I have 8 teams who have to play each other in a round-robin format, therefore 7 rounds, but only have 4 fields. How can I write a script to allocate fields to games in a fair manner so that any one team only plays on the same field as few times, not in succession, as possible.
8x8 array filled with fields assigned. Could be done with standard search. Assignement is really 3 fields as last is fixed by the third choice. So you have depth three search tree (choosing 2 of 8 teams, 2 of 6 teams and 2 of 4 teams) for each play.
I suggest a recursive search where allocated matches are represented by a list of lists
F = [ [(0, 1), (2, 4), (3, 6)], [(2, 3), (0, 7)], [(4, 5), (1, 6)], [(6, 7), (3, 5)] ]
There are 4 rows in this list, each representing a field. Here, F means that in round 0, teams 0 and 1 played in field 0, teams 2 and 3 played in field 1, teams 4, 5 in f. 2, t. 6 and 7 in f. 3.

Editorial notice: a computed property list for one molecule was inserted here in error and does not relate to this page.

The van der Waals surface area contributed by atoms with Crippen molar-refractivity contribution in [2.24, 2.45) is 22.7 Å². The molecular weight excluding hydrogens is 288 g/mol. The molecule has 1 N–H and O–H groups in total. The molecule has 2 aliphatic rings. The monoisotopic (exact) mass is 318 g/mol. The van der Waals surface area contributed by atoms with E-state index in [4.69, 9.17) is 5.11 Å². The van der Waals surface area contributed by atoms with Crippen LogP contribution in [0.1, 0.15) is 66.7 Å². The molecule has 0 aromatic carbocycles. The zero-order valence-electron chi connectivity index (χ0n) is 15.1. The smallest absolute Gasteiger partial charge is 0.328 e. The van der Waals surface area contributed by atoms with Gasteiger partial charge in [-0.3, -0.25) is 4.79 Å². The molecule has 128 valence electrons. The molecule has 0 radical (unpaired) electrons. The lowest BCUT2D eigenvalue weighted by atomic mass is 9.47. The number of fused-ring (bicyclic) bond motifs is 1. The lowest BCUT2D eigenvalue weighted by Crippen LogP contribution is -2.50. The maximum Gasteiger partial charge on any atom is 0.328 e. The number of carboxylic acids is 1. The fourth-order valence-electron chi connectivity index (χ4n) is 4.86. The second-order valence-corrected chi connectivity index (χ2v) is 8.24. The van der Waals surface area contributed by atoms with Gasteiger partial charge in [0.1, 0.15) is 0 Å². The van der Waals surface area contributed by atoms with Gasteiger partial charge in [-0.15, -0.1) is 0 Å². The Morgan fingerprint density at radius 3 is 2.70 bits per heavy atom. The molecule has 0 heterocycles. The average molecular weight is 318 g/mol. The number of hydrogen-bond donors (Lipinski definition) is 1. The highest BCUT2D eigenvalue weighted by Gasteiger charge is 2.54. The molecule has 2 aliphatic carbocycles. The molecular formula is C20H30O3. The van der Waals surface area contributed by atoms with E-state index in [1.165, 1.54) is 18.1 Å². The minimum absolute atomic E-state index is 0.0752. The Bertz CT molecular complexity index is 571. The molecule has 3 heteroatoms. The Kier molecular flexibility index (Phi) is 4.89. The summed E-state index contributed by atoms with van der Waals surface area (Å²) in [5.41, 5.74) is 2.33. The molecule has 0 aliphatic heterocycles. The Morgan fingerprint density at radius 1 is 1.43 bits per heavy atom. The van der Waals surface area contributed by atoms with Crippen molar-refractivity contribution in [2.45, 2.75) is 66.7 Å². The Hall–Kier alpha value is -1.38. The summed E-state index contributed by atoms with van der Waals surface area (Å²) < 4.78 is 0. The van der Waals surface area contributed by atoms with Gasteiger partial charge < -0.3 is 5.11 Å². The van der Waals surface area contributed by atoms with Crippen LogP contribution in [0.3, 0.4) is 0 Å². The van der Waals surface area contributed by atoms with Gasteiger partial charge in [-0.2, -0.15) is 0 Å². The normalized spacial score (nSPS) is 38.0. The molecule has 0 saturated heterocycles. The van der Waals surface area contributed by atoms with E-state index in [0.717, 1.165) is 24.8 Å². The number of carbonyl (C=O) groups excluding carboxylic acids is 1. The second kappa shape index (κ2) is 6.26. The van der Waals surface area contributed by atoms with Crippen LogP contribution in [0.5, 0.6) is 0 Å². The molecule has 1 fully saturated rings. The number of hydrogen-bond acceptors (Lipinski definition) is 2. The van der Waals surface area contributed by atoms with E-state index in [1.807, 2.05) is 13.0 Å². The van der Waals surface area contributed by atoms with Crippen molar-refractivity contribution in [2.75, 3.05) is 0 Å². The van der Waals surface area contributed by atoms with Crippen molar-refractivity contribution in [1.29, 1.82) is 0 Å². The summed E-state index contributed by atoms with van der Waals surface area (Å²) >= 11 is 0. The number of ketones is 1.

In round 1, t 2 and 4 played in f. 0, etc.
We suppose by induction that we have a function
solve(F) which returns a solution of the allocation problem (an array where all 4 rows have length 7, which means that the 7 rounds have been allocated) which rows start with the same elements as the argument array F. The function solve(F) returns None if there is no such solution.
Now here is the pseudo-code for solve() if we look for solutions where each team plays at most twice in each field
def solve(F): n = len(F) if n == len(F[-1]): # all rows have the same length if n == 7: # we have a solution return F else: x = 0 y = n else: x = index of first row with length (n - 1) y = n - 1 # we try to add a new element in position F[x][y] and call solve() recursively teams = set(range(8)) remove from teams all teams already in column F[.][y] remove from teams all teams which appear in position F[x][y-1] (if y > 0) remove from teams all teams which appear twice in row F[x] teams = sorted(teams) pairs = union of set(row) for row in F F[x].append(None) for i, a in enumerate(teams): for b in teams[i+1:]: if (a, b) in pairs: continue F[x][y] = (a, b) rv = solve(F) if rv is not None: return rv del F[x][-1] return None
This algorithm can be improved by passing more parameters to solve(). For example the set 'pairs'... or make solve a method of a State class.